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Re: (eternity) democracy is a bad idea on the net too! (fwd)



At 02:47 PM 12/5/98 -0600, Jim Choate wrote, not in this order:
> Two major negatives to a free-market approach that are never discussed.

>There is also the question of data degredation, in the sense of worth, 
>over time versus the archival/historical worth of the data.

Huh?  We talk about this all the time.  How much does data storage cost,
and how long is the information useful to readers and writers,
and how do these change over time?   Those are some of the main factors
that drive the potential pricing structures -- if you get them
wrong you either bleed money (so nobody wants to offer the service)
or overcharge (so almost nobody wants to buy it), but if you get
them right you might Make Big Bucks, if you're good and there's
really a market for this sort of thing.

>There is some window for abuse in this method.
>It allows a well endowed entity to bias the information available. 

Not in any way that matters, and this _is_ a critical free-market point.
Yes, rich folks can pay for eternity services that carry all the
information they care about, just as they can pay for web pages they want,
because they've got money to burn and can overpay for it,
while you politically correct poorer folks can pay for the information
you want, but only if it's economically viable, just as with the web.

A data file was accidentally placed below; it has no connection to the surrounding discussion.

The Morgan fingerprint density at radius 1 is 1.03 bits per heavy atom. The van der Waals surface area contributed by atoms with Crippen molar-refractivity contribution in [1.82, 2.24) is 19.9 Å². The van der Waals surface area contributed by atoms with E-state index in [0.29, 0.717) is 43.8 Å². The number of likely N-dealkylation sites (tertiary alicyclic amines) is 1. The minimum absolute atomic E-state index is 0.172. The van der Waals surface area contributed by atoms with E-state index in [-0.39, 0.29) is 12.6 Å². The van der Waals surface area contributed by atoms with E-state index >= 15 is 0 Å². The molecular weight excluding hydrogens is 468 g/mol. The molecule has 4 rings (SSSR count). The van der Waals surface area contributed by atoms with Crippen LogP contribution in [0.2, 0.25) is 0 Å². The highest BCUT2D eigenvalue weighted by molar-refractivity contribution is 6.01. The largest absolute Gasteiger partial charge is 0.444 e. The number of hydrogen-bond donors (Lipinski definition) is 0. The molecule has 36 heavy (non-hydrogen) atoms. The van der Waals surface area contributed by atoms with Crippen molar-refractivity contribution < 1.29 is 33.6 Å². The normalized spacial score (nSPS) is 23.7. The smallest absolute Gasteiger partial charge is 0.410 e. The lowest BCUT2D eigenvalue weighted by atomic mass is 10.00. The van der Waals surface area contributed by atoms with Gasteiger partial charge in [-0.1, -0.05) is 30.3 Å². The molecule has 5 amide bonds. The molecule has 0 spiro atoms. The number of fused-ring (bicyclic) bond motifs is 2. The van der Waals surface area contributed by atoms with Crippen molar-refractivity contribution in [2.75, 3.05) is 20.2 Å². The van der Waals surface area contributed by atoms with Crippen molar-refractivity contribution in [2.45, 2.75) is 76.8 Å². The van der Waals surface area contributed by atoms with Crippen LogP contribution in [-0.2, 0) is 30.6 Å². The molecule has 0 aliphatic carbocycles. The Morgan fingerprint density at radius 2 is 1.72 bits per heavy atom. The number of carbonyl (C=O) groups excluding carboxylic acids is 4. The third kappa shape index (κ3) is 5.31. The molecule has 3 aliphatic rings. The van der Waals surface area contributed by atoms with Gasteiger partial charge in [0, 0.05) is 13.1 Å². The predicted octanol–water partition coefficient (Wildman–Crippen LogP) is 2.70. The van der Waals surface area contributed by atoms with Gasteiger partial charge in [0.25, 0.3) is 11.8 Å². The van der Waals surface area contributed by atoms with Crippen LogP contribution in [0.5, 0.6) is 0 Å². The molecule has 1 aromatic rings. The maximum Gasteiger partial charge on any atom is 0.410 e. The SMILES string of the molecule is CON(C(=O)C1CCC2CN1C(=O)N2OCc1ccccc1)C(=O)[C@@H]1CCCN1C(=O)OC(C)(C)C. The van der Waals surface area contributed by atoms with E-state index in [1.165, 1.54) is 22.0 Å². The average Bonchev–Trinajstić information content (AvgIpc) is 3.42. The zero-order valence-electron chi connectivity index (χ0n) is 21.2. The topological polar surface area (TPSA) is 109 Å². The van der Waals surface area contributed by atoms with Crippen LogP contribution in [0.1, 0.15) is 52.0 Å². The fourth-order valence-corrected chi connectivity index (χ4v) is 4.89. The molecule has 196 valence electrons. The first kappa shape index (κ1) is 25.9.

Get used to it.  Information storage isn't an economic good like land,
where they ain't making any more of that stuff, so if rich people
can outbid you for the fixed supply you lose - it's a good that
increases in supply as money gets thrown at people who generate it,
and having rich people making the cover traffic grow is a Good Thing.
	(In reality, of course, the early market will be biased toward 
	porn, warez, and pirated music, just like the rest of the net :-)

As has been discussed on this list before, there are two main
components to the cost - the cost of storage and the cost of retrieval.
Storage keeps getting radically cheaper and larger every year, and
you could provide storage forever for about twice the cost of one year's 
storage, assuming minimal inflation and continual technology improvement.

On the other hand, the cost of retrieval depends on how often the
document is accessed, as well as for how long - you could probably provide
a fixed N accesses per year forever for a low fixed price,
because bandwidth will keep getting cheaper,
but to accommodate any volume of retrievals, you need to charge
per access, either as digicash or perhaps substitutes such as banner ads
if they bring in enough revenue (Geocities apparently thinks they do.)





				Thanks! 
					Bill
Bill Stewart, [email protected]
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